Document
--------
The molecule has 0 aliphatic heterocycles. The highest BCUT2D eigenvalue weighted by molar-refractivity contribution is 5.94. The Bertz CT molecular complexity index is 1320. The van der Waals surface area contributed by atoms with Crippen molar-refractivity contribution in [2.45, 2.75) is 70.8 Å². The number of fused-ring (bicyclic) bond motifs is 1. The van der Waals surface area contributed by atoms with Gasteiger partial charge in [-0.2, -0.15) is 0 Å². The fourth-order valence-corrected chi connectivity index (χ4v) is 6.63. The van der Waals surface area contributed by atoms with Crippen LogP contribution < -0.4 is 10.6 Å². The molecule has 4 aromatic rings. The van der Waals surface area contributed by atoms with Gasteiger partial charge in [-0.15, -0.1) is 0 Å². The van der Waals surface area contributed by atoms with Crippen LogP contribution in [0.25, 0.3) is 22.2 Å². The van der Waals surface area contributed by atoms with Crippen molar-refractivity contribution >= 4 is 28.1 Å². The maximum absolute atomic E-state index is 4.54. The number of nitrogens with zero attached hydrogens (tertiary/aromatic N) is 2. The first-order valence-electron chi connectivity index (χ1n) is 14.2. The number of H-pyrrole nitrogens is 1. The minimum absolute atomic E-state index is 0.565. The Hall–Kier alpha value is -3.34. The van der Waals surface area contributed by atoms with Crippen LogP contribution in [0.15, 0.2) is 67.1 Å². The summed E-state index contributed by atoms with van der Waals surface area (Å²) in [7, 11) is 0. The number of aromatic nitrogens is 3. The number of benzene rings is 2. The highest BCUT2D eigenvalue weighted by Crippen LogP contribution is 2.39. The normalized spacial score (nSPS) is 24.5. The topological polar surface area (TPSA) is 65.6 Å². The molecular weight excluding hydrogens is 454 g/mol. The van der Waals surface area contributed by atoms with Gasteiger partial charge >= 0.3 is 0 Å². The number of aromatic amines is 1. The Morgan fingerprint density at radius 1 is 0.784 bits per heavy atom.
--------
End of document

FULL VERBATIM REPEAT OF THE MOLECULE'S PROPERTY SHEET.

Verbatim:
The molecule has 0 aliphatic heterocycles. The highest BCUT2D eigenvalue weighted by molar-refractivity contribution is 5.94. The Bertz CT molecular complexity index is 1320. The van der Waals surface area contributed by atoms with Crippen molar-refractivity contribution in [2.45, 2.75) is 70.8 Å². The number of fused-ring (bicyclic) bond motifs is 1. The van der Waals surface area contributed by atoms with Gasteiger partial charge in [-0.2, -0.15) is 0 Å². The fourth-order valence-corrected chi connectivity index (χ4v) is 6.63. The van der Waals surface area contributed by atoms with Crippen LogP contribution < -0.4 is 10.6 Å². The molecule has 4 aromatic rings. The van der Waals surface area contributed by atoms with Gasteiger partial charge in [-0.15, -0.1) is 0 Å². The van der Waals surface area contributed by atoms with Crippen LogP contribution in [0.25, 0.3) is 22.2 Å². The van der Waals surface area contributed by atoms with Crippen molar-refractivity contribution >= 4 is 28.1 Å². The maximum absolute atomic E-state index is 4.54. The number of nitrogens with zero attached hydrogens (tertiary/aromatic N) is 2. The first-order valence-electron chi connectivity index (χ1n) is 14.2. The number of H-pyrrole nitrogens is 1. The minimum absolute atomic E-state index is 0.565. The Hall–Kier alpha value is -3.34. The van der Waals surface area contributed by atoms with Crippen LogP contribution in [0.15, 0.2) is 67.1 Å². The summed E-state index contributed by atoms with van der Waals surface area (Å²) in [7, 11) is 0. The number of aromatic nitrogens is 3. The number of benzene rings is 2. The highest BCUT2D eigenvalue weighted by Crippen LogP contribution is 2.39. The normalized spacial score (nSPS) is 24.5. The topological polar surface area (TPSA) is 65.6 Å². The molecular weight excluding hydrogens is 454 g/mol. The van der Waals surface area contributed by atoms with Gasteiger partial charge >= 0.3 is 0 Å². The number of aromatic amines is 1. The Morgan fingerprint density at radius 1 is 0.784 bits per heavy atom.